It’s not every author who could put together an entire book of Hugo and Nebula award-winning short stories, but Connie Willis can and does in her fantastic story collection, The Best of Connie Willis.
Top image: Omni, October 1989, containing Willis' story "At the Rialto."
The ten stories included here are, in turn, funny, dramatic and heartbreaking. Each story has an author’s afterword where Willis lets readers in on where the ideas for the story came from. These, as well as the book’s forward and several speeches included at the end, give authorial perspective on everything from the desire to update the technology in stories (and why she doesn’t) to why authors need to read everything, to why we should all love H.L. Mencken. The afterwords and speeches have charmingly conversational quality that makes you want to hang out with Willis.
While many short story authors try to build what I think of as little mousetraps of plot that spring shut only in the last moments, Willis’s stories are at least as interested in character as plot. Most of the stories in the collection are novellas and novelettes, which allows us to live a bit in the minds and emotions of her first person protagonists. This isn’t to say, that there aren’t plots or that these are merely character studies. Willis can certainly spring surprises on a reader, but she does so in service of character or humor.
Stories like “Even the Queen” are the best argument for why science fiction needs diverse voices, and it's funny as hell to boot. Willis has a finely tuned sense of the absurd which shines is stories like “At the Rialto” and “Inside Job.” And has there ever been a better alien invasion / romantic comedy story than “All Seated on the Ground”? I doubt it. The fact that “Seated” hasn’t been made into a Hollywood movie is both a disappointment (c'mon, it’s so good!) and a relief (they would screw it up).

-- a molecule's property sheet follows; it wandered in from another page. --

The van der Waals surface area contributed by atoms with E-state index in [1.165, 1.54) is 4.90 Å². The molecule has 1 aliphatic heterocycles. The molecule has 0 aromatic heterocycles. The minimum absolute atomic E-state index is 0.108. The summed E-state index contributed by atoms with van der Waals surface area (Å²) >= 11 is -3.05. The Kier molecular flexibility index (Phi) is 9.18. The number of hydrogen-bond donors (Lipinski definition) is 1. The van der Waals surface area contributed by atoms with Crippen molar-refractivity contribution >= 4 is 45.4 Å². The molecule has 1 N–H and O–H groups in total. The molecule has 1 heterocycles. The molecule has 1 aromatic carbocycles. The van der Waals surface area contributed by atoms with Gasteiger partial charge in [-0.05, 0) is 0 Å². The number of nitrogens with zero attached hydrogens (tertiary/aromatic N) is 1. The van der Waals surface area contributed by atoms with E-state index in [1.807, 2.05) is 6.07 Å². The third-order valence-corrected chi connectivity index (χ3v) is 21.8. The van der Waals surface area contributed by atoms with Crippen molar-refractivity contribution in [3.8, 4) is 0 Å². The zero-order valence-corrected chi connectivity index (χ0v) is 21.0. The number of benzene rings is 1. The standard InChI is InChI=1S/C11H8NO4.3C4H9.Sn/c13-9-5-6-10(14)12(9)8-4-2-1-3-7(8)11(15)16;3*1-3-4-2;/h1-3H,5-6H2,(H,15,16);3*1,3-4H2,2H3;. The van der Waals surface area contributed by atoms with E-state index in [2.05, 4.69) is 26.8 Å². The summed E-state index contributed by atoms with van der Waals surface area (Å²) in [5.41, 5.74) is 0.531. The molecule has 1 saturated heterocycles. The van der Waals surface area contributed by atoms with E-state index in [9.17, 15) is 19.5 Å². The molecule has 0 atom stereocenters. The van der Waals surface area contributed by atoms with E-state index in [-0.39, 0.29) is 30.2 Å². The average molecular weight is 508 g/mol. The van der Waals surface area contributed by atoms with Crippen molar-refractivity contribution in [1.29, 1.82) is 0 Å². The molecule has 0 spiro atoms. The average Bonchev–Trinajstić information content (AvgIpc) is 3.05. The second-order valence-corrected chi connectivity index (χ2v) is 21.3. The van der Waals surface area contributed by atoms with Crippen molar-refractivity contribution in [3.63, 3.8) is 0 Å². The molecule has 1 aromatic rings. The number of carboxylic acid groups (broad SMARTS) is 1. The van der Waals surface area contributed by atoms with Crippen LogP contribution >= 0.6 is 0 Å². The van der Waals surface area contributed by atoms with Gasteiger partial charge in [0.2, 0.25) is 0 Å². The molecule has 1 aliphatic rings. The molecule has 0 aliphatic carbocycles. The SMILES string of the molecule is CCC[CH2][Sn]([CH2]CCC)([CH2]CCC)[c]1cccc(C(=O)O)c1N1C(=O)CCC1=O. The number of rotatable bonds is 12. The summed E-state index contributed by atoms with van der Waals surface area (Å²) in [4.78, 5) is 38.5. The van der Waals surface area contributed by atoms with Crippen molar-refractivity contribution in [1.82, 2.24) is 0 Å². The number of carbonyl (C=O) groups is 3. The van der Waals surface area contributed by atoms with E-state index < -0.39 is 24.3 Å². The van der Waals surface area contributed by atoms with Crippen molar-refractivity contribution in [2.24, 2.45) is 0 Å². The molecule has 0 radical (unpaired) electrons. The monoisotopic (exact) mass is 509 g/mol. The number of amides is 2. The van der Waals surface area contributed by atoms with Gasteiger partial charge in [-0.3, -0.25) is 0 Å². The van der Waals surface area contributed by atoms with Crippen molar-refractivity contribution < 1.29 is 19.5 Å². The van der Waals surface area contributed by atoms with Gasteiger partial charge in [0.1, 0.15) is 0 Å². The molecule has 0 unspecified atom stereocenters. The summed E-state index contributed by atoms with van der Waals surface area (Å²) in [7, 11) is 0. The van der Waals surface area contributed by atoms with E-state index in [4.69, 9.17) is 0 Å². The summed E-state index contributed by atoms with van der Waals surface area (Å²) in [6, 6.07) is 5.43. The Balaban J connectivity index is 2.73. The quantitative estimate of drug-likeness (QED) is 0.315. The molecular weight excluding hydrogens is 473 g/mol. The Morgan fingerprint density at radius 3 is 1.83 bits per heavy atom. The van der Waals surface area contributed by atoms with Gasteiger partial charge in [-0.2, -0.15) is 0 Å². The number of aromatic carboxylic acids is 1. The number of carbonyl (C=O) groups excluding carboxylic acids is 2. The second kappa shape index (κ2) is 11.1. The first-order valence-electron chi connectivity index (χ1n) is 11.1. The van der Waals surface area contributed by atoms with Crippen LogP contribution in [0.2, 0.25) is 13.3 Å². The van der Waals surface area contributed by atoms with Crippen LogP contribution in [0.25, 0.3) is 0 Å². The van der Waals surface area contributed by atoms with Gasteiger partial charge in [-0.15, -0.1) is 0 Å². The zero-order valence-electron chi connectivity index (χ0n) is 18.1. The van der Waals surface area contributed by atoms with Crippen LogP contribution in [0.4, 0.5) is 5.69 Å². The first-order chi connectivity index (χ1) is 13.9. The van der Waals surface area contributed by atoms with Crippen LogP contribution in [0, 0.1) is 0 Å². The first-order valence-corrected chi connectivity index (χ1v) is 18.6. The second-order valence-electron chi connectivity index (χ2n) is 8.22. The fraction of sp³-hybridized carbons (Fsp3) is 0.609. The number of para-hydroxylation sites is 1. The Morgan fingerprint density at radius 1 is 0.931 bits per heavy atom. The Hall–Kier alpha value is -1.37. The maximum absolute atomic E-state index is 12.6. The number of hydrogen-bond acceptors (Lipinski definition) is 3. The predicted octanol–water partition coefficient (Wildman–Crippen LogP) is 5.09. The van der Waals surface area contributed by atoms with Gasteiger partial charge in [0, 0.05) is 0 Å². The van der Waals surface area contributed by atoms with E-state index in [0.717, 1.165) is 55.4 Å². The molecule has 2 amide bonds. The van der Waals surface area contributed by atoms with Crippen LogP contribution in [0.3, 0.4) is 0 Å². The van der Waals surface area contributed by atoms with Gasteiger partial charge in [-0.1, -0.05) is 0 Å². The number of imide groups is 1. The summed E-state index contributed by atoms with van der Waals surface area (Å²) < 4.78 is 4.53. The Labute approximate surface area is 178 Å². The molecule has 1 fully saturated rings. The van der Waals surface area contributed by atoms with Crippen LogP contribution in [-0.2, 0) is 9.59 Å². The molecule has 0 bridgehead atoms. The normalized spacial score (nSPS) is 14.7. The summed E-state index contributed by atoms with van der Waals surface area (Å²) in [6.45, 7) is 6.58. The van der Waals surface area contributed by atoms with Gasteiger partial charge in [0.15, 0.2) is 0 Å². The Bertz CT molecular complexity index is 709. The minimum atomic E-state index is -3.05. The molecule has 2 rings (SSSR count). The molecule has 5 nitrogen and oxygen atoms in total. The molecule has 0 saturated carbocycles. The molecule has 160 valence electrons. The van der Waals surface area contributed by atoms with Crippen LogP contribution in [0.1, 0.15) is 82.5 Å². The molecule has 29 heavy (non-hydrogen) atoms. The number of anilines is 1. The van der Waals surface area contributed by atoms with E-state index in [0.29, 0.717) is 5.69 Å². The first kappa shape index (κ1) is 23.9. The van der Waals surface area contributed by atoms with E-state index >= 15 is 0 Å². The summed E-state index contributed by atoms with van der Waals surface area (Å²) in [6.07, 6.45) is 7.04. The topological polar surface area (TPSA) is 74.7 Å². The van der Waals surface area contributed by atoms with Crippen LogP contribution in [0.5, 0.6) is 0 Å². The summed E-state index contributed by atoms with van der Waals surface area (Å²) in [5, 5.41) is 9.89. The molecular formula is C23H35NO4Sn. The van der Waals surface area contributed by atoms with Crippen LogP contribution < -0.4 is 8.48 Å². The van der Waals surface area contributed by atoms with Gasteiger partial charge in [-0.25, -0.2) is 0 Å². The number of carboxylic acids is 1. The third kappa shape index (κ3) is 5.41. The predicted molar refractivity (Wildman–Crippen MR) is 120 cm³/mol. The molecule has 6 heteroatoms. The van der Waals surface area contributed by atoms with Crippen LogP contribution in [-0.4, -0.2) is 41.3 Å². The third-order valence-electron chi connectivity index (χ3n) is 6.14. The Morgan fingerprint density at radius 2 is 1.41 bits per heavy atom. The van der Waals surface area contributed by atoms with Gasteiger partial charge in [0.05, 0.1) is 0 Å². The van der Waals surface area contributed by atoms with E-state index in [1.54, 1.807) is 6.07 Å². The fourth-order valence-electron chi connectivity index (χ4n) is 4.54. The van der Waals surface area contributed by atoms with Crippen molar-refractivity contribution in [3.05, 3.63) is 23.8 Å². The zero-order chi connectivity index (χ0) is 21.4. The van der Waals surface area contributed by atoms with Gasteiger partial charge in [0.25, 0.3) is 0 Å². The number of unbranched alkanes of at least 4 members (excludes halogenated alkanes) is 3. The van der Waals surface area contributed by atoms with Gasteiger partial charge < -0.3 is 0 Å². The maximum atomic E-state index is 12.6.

Willis is the rare writer who can pull of both comedy and drama equally well. “The Last of the Winnebagos,” “The Winds of Marble Arch,” “A Letter from the Cleary’s” and “Death on the Nile,” all pack an emotional wallop. The story “Fire Watch” is a must read for those who love Willis’ time travel books. Not only is it an emotional roller coaster, it introduces the world that she explores in many novels: Doomsday Book, Blackout/All Clear and To Say Nothing of the Dog.
Willis also captures something deeply true about place. Whether they’re in Denver, London or Hollywood her characters’ journeys are influenced by the world around them. I haven't been everywhere her stories are set, but I can tell you she’s absolutely right that a photojournalist's life under the dystopian Society would begin to unravel on Van Buren on the way to Tempe. Of course it would!
Willis has won more major awards than any other science-fiction author and deserves to be better known among fans. If you haven’t read any of work there isn’t a better place to start than hilarious, thoughtful, and totally devastating stories in The Best of Connie Willis.